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Sometimes you have to accept something for what it is. Keyboardist Brian Simpson's debut for Shanachie , South Beach, sounds like a thesis submitted to the College of Smooth Jazz. It hits all the tropes of the genre: plenty of tinkling keyboard melodies, funky bass n' drums riffs, sweet saxophone seasonings, and vanilla background vocals. That may seem like a criticism, but it's not; it is a recognition of what may have been on Simpson's checklist, and how successfully he scratches each off as the album proceeds.
Simpson plays pleasant, if innocuous, keyboards throughout South Beach, which is a perfect title for this warm and breezy album. Simpson's years as a session player, and as musical director for smooth jazz staple Dave Koz, provides him with both a familiarity with the genre and a lot of friends on his speed dial. Though Koz is missing, sax stylings are present throughout, provided by tenor saxophonist Euge Groove on "Lay It On Me," and Steve Alaniz on "All I Want Is You" and "Our Love."
Simpson really shines on "Old Friends," a pretty, piano-driven tune enlivened by George Duke's synthesizer solos. Duke, one of the icons of smooth jazz, makes a perfect mentor, and evidence of how closely Simpson has been paying attention abounds here.
This is essentially comfort food for the ears. It's simple, tasty and goes down easy, even if it never thrills the palate. Simpson isn't trying to chart a new course for smooth jazz as much as he's riding its wave; understanding that going makes South Beach as an enjoyable, if not especially memorable, way to spend 44 minutes.
Simpson's goal here is to deliver the grooves, and on that score he succeeds completely. South Beach sounds pretty good, caressing the ears, even if it doesn't leave a lasting impression on the mind.
Track Listing: South Beach; Can't Tell You Why; Lay It On Me; Never Without You (Shawndra's Song); Paradise Island; Old Friends; All I Want Is You; Our Love; Summer's End; Moonlit Ocean.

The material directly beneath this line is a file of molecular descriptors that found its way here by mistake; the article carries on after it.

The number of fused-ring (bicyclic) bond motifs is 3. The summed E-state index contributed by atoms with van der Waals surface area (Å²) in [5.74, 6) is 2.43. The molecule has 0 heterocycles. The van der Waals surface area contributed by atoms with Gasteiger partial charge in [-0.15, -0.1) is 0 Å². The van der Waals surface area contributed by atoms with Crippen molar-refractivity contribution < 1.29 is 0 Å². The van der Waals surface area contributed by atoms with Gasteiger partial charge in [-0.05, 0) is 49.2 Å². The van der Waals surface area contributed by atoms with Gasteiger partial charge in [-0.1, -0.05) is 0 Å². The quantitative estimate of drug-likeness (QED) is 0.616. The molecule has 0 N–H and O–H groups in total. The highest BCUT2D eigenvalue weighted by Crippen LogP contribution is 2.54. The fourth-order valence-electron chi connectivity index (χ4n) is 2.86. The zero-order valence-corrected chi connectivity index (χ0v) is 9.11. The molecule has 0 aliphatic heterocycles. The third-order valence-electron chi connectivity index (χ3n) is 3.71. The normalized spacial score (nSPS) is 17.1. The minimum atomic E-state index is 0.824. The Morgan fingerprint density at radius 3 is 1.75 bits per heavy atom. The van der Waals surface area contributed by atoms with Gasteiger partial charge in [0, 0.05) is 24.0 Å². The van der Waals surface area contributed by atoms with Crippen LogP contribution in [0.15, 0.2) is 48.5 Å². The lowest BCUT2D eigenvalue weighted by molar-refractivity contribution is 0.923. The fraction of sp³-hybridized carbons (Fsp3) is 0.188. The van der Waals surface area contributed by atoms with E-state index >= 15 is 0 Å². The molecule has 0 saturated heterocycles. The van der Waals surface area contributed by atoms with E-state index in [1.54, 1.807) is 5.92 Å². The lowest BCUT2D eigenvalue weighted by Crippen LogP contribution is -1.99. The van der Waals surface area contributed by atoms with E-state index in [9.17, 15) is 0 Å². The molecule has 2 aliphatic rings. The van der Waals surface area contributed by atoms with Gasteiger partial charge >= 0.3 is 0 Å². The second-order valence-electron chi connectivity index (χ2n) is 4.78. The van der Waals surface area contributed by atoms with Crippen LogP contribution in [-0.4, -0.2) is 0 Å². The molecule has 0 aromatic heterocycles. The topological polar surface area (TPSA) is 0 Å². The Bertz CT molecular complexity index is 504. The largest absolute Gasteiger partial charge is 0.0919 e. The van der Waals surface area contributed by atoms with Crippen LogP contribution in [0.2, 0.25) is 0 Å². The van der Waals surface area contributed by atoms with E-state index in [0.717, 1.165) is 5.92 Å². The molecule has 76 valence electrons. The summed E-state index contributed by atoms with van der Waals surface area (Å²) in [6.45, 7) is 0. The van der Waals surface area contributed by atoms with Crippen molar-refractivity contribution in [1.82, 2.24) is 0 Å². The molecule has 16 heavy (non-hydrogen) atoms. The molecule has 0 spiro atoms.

Personnel: Brian Simpson: piano & keyboards; Tony Moore: drums, drum programming; Michael White: drums (2, 3, 6-9); Oscar Sexton: drums (5); Alex Al: bass (1, 3-5, 7, 8); Smitty Smith: bass (2); Larry Kimpel: bass: (5); Ian Martin: acoustic bass (6, 9, 10); Agape Jerry: guitar (1, 3, 7); Darrell Crooks: guitar (2, 4-6, 10); Peter White: acoustic guitar (4); Yarone Levy: acoustic guitar (4, 8); Brian Kilgore: percussion (1, 4-6, 8-10); Lenny Castro: percussion (2, 3, 7); Ron King: flugelhorn (2), trumpet (9, 10); Euge Grove: tenor sax (3); Steve Alaniz: tenor sax (4, 7, 8); George Duke: synthesizer (6); Brenda Kay Pierce: vocals (5).
I grew up listening to mainstream '70s rock then ended up on the staff at the college paper at San Diego State, and volunteered to review heavy metal LPs. My second semester, the music editor dropped a Fenton Robinson LP on my desk, Night Flight. You like metal; they play guitar--he plays guitar, the editor told me
I grew up listening to mainstream '70s rock then ended up on the staff at the college paper at San Diego State, and volunteered to review heavy metal LPs. My second semester, the music editor dropped a Fenton Robinson LP on my desk, Night Flight. You like metal; they play guitar--he plays guitar, the editor told me. If we don't run a review, Alligator Records is going to stop servicing us.
Night Flight opened up a whole new world for me--the blues led me, inevitably, to Basie, who led to Duke, who led to Mingus, who led to Miles, who led to ...